Pale Morning Light with Violet Swan by Deborah Reed (Review by Lara Ferguson)

1 min read

Rating: 4/5

Violet Swan is an artist. At 93, she has had a long and productive career, she has been a wife and a mother, and now she is dying. She has always been fiercely protective of her story, the how and the where and the whys of how she became what she is, but as she nears what she knows is the end, she finds herself turning back to the stories that were seminal in her becoming and wondering if now is the time to share her truth with the world, or at the very least her family.

When an earthquake shakes her house in Oregon, it becomes the catalyst for Violet’s decision to allow her grandson to make the documentary about her life that he has always wanted to make. When her grandson comes to make the documentary, he brings with him his own secret and thus begins the unraveling and strengthening of her family.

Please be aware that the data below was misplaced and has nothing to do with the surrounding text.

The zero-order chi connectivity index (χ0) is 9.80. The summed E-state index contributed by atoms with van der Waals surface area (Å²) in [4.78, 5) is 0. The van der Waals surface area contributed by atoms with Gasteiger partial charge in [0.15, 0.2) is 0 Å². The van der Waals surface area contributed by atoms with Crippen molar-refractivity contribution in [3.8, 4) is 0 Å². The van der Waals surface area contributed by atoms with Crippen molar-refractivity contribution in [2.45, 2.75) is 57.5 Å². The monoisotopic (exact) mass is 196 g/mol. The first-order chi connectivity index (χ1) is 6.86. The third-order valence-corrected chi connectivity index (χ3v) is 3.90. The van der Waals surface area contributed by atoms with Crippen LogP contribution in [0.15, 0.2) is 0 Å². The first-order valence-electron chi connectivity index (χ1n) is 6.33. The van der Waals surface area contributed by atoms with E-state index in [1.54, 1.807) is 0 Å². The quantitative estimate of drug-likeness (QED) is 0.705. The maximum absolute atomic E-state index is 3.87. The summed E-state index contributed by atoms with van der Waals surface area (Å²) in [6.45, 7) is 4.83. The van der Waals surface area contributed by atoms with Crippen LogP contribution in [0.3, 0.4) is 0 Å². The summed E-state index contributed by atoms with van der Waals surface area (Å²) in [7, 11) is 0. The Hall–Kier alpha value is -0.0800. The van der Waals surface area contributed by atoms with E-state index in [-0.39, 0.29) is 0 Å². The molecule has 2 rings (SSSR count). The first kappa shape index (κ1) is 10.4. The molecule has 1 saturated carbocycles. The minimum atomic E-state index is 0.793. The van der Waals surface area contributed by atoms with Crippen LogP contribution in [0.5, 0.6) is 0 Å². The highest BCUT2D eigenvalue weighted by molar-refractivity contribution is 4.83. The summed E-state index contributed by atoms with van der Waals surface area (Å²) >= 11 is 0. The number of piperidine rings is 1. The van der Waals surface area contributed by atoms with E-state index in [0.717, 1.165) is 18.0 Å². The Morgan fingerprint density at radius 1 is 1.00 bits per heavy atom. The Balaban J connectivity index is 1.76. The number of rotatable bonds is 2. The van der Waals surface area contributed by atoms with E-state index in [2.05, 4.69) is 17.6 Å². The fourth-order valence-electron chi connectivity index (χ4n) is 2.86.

In Pale Morning Light with Violet Swan, Deborah Reed crafts characters that the reader wants to know, to explore, to understand. There are stories within stories and connections to be found within each story. This book is about the connections that we often don’t see until it’s too late to learn from them. In sharing her hidden self, Violet gives her family permission not only to share more of themselves and connect in new ways, but also to forgive and accept each other.

Every family has hidden things. Things that are not discussed. Things that are sort of known…or not known. What Violet discovers is that the things can in their telling begin an incredible, beautiful journey into knowing.

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